완전채식인의 경우 비채식인들에 비해 정자수와 정자의 활동성이 낮다는 보고이다.
이것이 완전채식인의 경우 불임의 가능성이 높다는 의미는 아니다.
이러한 보고는 흡사, 채식인의 경우 비채식인들보다 면역세포수가 적다는 보고를
그러나 채식인들의 면역상태는 비 채식인보다 훨씬 좋게 나타난다.
이러한 결과들은 육류속에 포함된 콜레스테롤로 인한 스테로이드 호르몬의 과잉과
관련이 있다고 추정된다.
연구들에 의하면 채식식이에 비해 육류가 포함된 비채식식이를 하게 되면
스테로이드 호르몬들 중 특히 스트레스호르몬인 코티솔과
남성호르몬인 테스토스테론수치가 증가한다.
이것은 정자의 생성에도 영향을 줄것이다.
정자의 생성과정에는 막대한 에너지가 소모된다는 점을 주목할 필요가 있다.
우리 인간의 존재목적에 대한 이해가 뒷받침 되지 않는 상태에서
단순한 결과만으로 어떠한 판단을 하기는 어렵다.
특히나 정자생성과 인체전체에 대한 관계가 아직 초보적인 수준에 머물러 있는
현대사회에서는 더욱 그렇다.
이러한 점을 차치하고서,
채식인과 비채식인의 생리에 관한 중요한 보고라 할수 있다.
Vegetarians and vegans may be harming their chance of having children after a study found that men who do not eat meat have significantly reduced sperm counts.
Although a diet that is rich in fruit and vegetables can protect against many illnesses and can prolong life, it appears that it may also harm fertility.
Researchers at Loma Linda University Medical School, in southern California, embarked on a four-year project to find out how diets affect sperm.
The region has a high population of Seventh-Day Adventist Christians who believe that meat is impure and so are strict vegetarians.
Seventh-day Adventists live an average of 10 years longer than the American life expectancy of about 79 years and the researchers wanted to find out if their astonishing longevity might be linked to sperm quality.
However they found the opposite. Vegetarians and vegans had significantly lower sperm counts compared with meat eaters, 50 million sperm per ml compared with 70 million per ml.
They also had lower average sperm motility – the number of sperm which are active. Only one third of sperm were active for vegetarians and vegans compared with nearly 60 per cent for meat eaters.
The team believes that vitamin deficiencies may be to blame but also believe that replacing meat with soy could be responsible.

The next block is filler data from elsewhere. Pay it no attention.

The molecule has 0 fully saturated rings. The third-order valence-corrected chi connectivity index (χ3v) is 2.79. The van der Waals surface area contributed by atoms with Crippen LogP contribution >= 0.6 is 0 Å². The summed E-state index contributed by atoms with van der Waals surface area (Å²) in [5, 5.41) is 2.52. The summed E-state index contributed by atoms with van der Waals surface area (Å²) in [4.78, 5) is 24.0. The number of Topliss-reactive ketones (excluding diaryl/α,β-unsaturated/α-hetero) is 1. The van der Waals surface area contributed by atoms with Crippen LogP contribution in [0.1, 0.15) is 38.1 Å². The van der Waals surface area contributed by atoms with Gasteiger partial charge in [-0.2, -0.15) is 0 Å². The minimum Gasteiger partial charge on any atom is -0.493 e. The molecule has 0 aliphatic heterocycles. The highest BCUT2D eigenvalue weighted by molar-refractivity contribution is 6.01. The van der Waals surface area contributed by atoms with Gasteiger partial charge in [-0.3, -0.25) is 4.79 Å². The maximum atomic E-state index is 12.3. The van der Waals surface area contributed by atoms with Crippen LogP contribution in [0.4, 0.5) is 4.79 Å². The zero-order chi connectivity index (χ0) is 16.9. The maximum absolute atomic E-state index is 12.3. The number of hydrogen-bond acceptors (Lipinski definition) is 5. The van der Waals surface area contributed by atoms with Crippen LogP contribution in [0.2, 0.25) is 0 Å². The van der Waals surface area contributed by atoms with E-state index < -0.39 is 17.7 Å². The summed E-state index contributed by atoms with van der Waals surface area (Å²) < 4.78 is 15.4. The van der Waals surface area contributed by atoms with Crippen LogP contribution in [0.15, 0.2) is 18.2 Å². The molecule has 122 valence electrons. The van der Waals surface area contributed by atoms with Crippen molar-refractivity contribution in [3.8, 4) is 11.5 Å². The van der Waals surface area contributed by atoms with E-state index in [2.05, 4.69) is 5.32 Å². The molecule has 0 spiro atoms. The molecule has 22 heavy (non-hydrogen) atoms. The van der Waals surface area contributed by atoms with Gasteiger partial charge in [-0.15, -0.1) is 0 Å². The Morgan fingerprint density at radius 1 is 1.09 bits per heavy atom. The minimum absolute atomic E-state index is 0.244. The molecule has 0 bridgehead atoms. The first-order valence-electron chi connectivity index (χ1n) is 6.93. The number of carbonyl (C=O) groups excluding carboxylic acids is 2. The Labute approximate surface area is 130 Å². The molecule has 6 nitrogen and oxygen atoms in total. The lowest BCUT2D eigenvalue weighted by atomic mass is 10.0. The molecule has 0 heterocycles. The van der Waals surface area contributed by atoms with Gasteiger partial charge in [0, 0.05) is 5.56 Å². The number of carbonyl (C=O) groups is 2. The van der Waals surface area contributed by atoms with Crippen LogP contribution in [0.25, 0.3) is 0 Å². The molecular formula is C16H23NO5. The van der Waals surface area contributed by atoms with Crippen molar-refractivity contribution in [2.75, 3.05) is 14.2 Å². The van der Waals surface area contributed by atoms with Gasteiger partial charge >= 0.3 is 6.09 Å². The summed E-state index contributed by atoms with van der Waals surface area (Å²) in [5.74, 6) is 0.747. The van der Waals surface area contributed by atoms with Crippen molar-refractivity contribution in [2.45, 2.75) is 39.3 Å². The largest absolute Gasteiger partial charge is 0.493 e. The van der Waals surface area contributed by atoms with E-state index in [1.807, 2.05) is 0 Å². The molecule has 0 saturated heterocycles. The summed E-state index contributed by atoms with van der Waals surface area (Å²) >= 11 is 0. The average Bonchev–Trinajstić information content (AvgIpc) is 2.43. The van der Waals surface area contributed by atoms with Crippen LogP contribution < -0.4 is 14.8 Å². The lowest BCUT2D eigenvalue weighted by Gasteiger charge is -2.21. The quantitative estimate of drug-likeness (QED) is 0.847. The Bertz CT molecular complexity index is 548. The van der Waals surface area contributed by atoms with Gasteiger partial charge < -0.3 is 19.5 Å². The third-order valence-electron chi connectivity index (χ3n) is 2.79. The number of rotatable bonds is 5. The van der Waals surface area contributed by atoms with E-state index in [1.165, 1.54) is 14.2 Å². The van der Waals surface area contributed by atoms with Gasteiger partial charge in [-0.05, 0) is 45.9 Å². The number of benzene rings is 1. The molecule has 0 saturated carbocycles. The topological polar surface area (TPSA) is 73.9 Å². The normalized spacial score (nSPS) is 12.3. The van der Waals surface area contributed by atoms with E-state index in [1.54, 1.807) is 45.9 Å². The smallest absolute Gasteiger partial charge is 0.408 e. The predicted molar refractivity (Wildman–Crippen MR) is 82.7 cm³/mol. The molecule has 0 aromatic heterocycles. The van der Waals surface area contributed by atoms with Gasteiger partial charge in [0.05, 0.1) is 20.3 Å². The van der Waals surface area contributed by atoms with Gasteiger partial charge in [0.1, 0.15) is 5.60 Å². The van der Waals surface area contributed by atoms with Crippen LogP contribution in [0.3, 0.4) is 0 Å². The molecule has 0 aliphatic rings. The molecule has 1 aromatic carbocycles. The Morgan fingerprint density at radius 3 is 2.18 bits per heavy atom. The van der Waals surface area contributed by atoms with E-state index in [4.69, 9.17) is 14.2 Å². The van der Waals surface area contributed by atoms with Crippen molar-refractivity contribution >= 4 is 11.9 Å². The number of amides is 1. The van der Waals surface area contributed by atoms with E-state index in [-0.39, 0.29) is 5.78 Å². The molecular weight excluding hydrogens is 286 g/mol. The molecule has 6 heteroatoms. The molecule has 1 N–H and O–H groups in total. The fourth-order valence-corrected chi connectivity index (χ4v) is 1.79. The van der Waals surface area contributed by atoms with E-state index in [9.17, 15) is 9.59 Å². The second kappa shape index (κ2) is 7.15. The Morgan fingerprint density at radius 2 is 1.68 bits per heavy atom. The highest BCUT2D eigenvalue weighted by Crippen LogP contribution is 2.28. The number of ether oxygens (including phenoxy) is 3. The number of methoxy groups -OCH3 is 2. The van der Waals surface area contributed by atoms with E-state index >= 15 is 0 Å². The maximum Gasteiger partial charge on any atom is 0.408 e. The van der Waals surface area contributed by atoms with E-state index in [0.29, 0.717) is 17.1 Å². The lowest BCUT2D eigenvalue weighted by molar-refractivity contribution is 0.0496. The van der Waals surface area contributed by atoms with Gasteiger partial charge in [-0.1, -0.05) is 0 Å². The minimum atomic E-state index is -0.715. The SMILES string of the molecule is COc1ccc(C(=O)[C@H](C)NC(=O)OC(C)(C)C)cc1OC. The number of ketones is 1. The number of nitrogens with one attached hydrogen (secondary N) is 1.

“We found that diet does significantly affect sperm quality. Vegetarian and vegan diets were associated with much lower sperm counts than omnivorous diets,” said Dr Eliza Orzylowska an obstetrician at Loma Linda University Medical Centre in California.
“Although these people are not infertile, in is likely to play a factor in conception, particularly for couples who are trying to conceive naturally. the old fashioned way.”
One factor could be diets rich in soy, the researchers hypothesis. Soy contains phyto-oestrogens which have similar properties to the female hormone oestrogen.
“The theory that we have come up with is that vegetarians are replacing meat with soy, which contains phytooestrogens and could be affecting fertility,” added Dr Orzylowska.
“For children who have grown up with those kind of diets, it may have impacted on sperm quality from puberty.
“It’s hard to tell people not to be vegetarians if they are trying to conceive, but I would caution against using soy, at least for 74 days beforehand, which is the time it takes for sperm to be replaced.”
The researchers also think that vegetarians and vegans may be deficient in vitamin b12. The study compared 443 meat eaters with 26 vegetarians and five vegans.
Separate research from Harvard University also found that a diet high in fruit and vegetables may impact fertility because men are consuming high quantities of pesticides.
Jorge Chavarro of Harvard University, one of the authors on the paper.
said: “There has been a lot of interest on whether pesticides may impact fertility in general.
“There is some evidence that both occupational and environmental exposure may have an adverse impact on male fertility.
“On the one hand, fruit and vegetables may have a positive effect on fertility, especially fruits very high in antioxidants.”
But he warned that pesticides in the fruit and vegetables could potentially have “opposing influences” on the good effects of antioxidants and other benefits.
The study looked at the sperm quality of 155 men who visited the Massachussetts General Fertility Centre between 2007 – 2012.
Researchers calculated whether men were likely to be high pesticide absorbers or low or medium pesticide absorbers using a US national database which evaluates how much pesticide residue is expected to remain on various foods, depending on how they are usually eaten.
An apple would be tested with its skin on, but an orange peeled.
Those with the highest intake of fruit and vegetables had 70 per cent lower quality and 68 per cent lower sperm motility.
“We found men who had the highest intakes of fruit and vegetables high in pesticide residues tended to have lower sperm quality, specifically lower total normal count and mobile count” said Dr Chavarro.
Foods considered high in pesticides include celery. Those considered low include avocados.
Both studies will be presented at the American Society of Reproductive Medicine’s annual meeting in Hawaii.
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